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United States v. Macias-Maldonado

United States District Court, E.D. Virginia, Richmond Division

August 31, 2017

UNITED STATES OF AMERICA
v.
MARIO ANTONIO MACIAS-MALDONADO, Defendant.

          MEMORANDUM OPINION

          Robert E. Payne Senior United States District Judge

         This matter is before the Court on Defendant's Objection to Court's July 18, 2017 Order Purporting to Resentence (ECF No. 27) . For the reasons set forth below, the Court will vacate its July 18 Order (ECF No. 25) and reinstate the sentence orally pronounced at the sentencing hearing of July 13, 2017.

         BACKGROUND

         The Defendant, Mario Antonio Macias-Maldonado, stands convicted of one count of Illegal Reentry, 8 U.S.C. § 1326. On July 13, 2017, the Court sentenced the Defendant to forty-eight (48) months of incarceration, set to run concurrently with the sentence he received in Commonwealth v. Maldonado, CR17F00183-01. In fashioning this sentence, the Court first granted the Government's request to upwardly depart to a guideline range of 120-150 months (adjusted offense level 27, CH category V) . That departure range was arrived at, in part, by analogizing understated conduct in the Defendant's criminal history (specifically, paragraph 27 of the Presentence Investigation Report) to its relevant federal counterpart, and then using the offense level for that federal counterpart (18 U.S.C § 2241) as the substitute base offense level in calculating the guideline range for the illegal reentry conviction. The Court then varied (significantly) downward to arrive at the sentence it deemed sufficient but not greater than necessary under 18 U.S.C. § 3553(a).

         Five days after orally pronouncing this sentence, the Court issued an Order (ECF No. 25) vacating the sentence. Recognizing that it was error to use the analogous federal crime for the conduct described in paragraph twenty-seven of the Presentence Investigation Report (ECF No. 15) as a substitute base offense level (rather than to determine the proper enhancement for the crime of conviction-illegal reentry), the Order vacated the sentence, set the matter for resentencing, and directed the parties to submit additional briefing on the departure issue.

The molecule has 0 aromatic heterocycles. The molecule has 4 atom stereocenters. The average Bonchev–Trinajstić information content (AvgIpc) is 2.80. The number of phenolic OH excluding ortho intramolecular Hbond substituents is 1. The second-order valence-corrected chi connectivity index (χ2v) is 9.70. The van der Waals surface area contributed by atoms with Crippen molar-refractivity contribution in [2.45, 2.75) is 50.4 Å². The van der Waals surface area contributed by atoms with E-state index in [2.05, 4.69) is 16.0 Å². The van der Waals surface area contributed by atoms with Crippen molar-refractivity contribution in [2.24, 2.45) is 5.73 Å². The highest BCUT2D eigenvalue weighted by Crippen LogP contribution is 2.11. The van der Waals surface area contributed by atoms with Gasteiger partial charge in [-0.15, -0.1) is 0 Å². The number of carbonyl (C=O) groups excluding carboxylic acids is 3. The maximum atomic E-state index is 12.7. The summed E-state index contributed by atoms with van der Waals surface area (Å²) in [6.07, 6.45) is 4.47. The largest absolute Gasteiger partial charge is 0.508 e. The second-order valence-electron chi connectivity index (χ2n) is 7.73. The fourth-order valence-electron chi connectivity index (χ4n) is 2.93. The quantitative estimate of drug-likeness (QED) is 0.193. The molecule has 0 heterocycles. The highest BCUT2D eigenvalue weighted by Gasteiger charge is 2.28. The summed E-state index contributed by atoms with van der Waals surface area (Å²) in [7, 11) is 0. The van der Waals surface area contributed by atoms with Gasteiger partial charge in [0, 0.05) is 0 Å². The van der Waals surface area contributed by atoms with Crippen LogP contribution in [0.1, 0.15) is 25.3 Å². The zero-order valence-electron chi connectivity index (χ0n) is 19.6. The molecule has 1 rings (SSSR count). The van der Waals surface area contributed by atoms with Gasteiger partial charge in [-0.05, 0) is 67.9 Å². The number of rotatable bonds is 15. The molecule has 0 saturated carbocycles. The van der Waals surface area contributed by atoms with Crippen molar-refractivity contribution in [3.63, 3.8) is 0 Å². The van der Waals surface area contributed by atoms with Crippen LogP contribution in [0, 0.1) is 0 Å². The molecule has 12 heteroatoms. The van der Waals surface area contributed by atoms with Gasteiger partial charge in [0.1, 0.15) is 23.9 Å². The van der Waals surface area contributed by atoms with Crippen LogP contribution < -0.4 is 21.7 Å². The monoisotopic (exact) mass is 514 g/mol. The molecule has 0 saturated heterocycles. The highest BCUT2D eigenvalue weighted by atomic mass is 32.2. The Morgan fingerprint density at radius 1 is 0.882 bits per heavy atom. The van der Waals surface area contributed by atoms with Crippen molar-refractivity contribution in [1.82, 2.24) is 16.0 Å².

The Defendant responded to the Order by filing Defendant's Objection to Court's July 18, 2017 Order Purporting to Resentence (ECF No. 27) ("Def. Obj."), arguing that the Court lacked jurisdiction under Fed. R. Crim. P. 35(a) to conduct resentencing after the 14-day window contemplated by the rule. The Government filed a response (ECF No. 30) to the Defendant's Objection, in which it agreed that "the weight of authority supports the defendant's central argument, " to wit that the Court lacks jurisdiction. Id. at 4. The Defendant filed a reply (ECF No. 32) on August 14, 2017, and a hearing on the jurisdictional issue was held on August 22, 2017. The matter is now ripe. For the reasons set forth below, the Court will vacate the Order of July 18 (ECF NO. 25) and reinstate the original sentence.

         DISCUSSION

         Fed. R. Crim. P. 35(a) instructs that, [w]ithin 14 days after sentencing, the court may correct a sentence that resulted from arithmetical, technical, or other clear error." Because the Fourth Circuit appears to have interpreted this rule to require that any resentencing actually must take place within the 14-day window, the Court will vacate its July 18 Order and reinstate the original sentence in this case. Even so, the Court views this outcome as both unwise and unnecessary.

         To begin, the language of Rule 35 does not support the Defendant's position. Although the Rule requires courts to "correct" a sentence within 14 days, there is nothing within the four corners of the rule or its legislative history that suggests that vacating the sentence-for clear error--would not suffice as "correction." To the contrary, taking such corrective action would serve both the letter and spirit of the rule, which was designed to align the time for correcting a sentence with the time for appeal-because "at some point every sentence must become final . . . [and] it would be fundamentally unfair . . . to allow a district court to [alter] a sentence after . . . [the defendant's] expectations as to its finality have crystalized." United States v. Cook, 890 F.2d 672, 675 (4th Cir. 1989). Thus, in Cook, the Fourth Circuit held that "the authority to modify a sentence to correct an acknowledged and obvious mistake exists only during that period of time in which either party may file a notice of appeal." Id.